LMW: Another one of your cats featured, three-legged Kali, died before the book was published. What lessons did she teach you while she was alive and might she still be teaching?
CH: Without spoiling the story in an upcoming book (I’m working on a second book that Kali will frame with her story), Kali taught me and continues to teach me about trusting my deep intuition. When I’m in a dicey or challenging new situation, or uncharted territory (such as the hospice journey with my cats), there are times when intuition may be the only thing I can rely upon. Over and over, I had to learn that I can trust my intuition. It’s starting to feel a little more natural. Kali is a very strong teacher!
LMW: Recently a new kitten entered your home and life. Can you share what is special about this cat?
CH: Again, I don’t want to give the story away, but let’s just say that I now believe that cats can come back; or the essence/soul of a pet may come back in a new pet’s body, once the first pet has passed on. I never really questioned reincarnation, but I never thought I’d be fortunate to have a beloved pet come back. I have had this happen twice now, and was clearly directed along the path to finding the kitten who was coming back. I know I’m not alone and others have had this experience. It is quite amazing!
LMW: How have your cats made you a better yoga teacher?
CH: I think my cats make me a better yoga practitioner, and hopefully this spills over into my teaching. They’re huge teachers in my life. Yoga has a set of ethical guidelines, called the yamas (or restraints) and the niyamas (or observances). Some of these guidelines include non-possessiveness (sometimes called nonattachment) and purity. What a great reminder it is of nonattachment when I realize that a cat really is mine only “for a short time.” I have learned over and over again that I really have very little control of anything, and that I can’t possess the life of my cat. My cat will likely pass on before I do. I can just do the best I can, in each moment. As for purity, I write in Driving with Cats that I’ve felt at my most pure, as a human, when I am caring for my cats and quite possibly saying goodbye. It’s been a wonderful lesson for me that I can achieve what feels like purity, even for a very short relative moment in my life.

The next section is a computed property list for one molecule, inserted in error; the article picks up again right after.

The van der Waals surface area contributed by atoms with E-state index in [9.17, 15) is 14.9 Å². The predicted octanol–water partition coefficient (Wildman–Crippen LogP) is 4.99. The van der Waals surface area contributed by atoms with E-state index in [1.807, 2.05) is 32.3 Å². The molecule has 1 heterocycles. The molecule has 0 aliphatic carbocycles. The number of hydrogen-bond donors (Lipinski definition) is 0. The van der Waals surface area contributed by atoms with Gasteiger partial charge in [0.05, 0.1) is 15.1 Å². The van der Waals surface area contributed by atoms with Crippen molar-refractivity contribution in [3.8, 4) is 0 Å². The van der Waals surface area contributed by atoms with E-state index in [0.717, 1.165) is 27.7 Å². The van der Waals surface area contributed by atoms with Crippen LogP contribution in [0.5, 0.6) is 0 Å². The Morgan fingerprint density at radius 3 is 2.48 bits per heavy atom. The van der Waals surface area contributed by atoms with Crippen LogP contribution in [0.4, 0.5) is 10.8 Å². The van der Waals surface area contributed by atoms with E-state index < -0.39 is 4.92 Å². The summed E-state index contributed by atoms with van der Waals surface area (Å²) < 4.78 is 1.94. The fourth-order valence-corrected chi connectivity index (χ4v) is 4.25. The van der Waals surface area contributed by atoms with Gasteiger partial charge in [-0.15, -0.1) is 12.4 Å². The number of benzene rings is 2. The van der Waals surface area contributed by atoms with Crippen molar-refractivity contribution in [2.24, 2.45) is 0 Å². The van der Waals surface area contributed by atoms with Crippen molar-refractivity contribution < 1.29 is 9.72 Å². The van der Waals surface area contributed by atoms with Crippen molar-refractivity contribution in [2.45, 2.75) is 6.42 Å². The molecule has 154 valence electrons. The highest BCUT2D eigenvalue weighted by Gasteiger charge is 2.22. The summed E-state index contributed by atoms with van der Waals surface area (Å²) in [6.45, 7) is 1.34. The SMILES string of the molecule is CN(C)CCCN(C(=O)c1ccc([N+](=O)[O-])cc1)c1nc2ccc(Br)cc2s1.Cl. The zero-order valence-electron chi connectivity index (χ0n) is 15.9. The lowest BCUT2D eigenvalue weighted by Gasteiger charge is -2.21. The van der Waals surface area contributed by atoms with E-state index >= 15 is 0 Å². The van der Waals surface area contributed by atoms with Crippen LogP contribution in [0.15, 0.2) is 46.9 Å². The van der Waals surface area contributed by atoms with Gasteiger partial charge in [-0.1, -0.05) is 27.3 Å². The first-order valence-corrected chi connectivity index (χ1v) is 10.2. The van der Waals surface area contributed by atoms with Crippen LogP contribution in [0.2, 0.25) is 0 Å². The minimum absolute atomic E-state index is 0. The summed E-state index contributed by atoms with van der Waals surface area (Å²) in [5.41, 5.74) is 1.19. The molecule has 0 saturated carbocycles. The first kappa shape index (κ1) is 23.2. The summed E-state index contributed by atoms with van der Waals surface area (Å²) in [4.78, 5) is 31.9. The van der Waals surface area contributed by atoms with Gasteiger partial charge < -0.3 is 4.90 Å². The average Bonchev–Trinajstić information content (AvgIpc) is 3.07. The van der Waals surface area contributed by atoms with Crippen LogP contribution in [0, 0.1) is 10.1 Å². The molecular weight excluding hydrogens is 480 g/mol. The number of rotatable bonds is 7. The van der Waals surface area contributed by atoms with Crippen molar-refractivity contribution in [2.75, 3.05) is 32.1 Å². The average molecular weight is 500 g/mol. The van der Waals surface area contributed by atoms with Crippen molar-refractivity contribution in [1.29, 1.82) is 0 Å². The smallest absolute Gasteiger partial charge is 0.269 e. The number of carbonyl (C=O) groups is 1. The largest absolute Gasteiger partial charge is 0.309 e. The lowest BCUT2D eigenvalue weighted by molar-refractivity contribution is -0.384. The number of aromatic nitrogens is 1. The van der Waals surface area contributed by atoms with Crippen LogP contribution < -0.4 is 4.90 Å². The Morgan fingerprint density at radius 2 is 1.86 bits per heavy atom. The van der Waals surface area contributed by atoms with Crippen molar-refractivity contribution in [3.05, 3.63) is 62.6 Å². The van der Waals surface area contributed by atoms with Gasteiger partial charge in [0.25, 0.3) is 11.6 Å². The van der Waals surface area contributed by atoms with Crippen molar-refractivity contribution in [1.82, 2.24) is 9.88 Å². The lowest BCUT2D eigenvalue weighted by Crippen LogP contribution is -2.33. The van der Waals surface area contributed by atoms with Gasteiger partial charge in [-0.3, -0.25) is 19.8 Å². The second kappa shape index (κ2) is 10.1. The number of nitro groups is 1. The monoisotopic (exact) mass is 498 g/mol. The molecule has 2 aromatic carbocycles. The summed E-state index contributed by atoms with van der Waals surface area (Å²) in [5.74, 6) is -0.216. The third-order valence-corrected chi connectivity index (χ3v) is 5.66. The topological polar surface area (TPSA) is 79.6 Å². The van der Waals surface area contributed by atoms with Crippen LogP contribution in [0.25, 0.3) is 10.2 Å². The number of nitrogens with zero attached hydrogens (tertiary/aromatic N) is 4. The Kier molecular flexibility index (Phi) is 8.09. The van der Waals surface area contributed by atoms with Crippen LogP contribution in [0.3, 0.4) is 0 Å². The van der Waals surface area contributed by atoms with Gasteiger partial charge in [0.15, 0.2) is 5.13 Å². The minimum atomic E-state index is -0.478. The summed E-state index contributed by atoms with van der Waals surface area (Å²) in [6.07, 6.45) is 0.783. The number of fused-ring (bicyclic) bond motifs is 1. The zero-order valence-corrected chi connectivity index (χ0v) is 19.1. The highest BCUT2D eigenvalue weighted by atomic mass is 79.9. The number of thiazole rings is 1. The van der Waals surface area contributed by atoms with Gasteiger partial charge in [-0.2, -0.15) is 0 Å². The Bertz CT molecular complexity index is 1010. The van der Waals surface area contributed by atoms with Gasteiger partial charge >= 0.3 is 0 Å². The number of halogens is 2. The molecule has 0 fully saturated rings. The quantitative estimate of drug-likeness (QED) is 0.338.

My cats have taught me how to love purely, how to live in the moment, how to give unconditionally (without attachment), and how to let go when needed. We all find our teachers in different ways and in different parts of our lives – my cats (and dogs) have taught me much and I’m sure will continue to do so.
Visit Cat at her website Catherine Holm on Facebook and at CatsterMerlin gives Driving With Cats his highest rating of 4 Paws. If you’d like to win a copy, simply leave a comment at this post. For extra chances to win, social media share and leave a separate comment mentioning where you shared. This giveaway is open readers worldwide and on until 11:59 pm EST Sept.7. 2013. The winner will be announced on Sept. 8, 2013. Like to read a copy right now? Visit Amazon.
The winners of our Grumpy Cat book giveaway is Edward Trumbo and Cokie the Cat. Congratulations! Look for an email from Layla.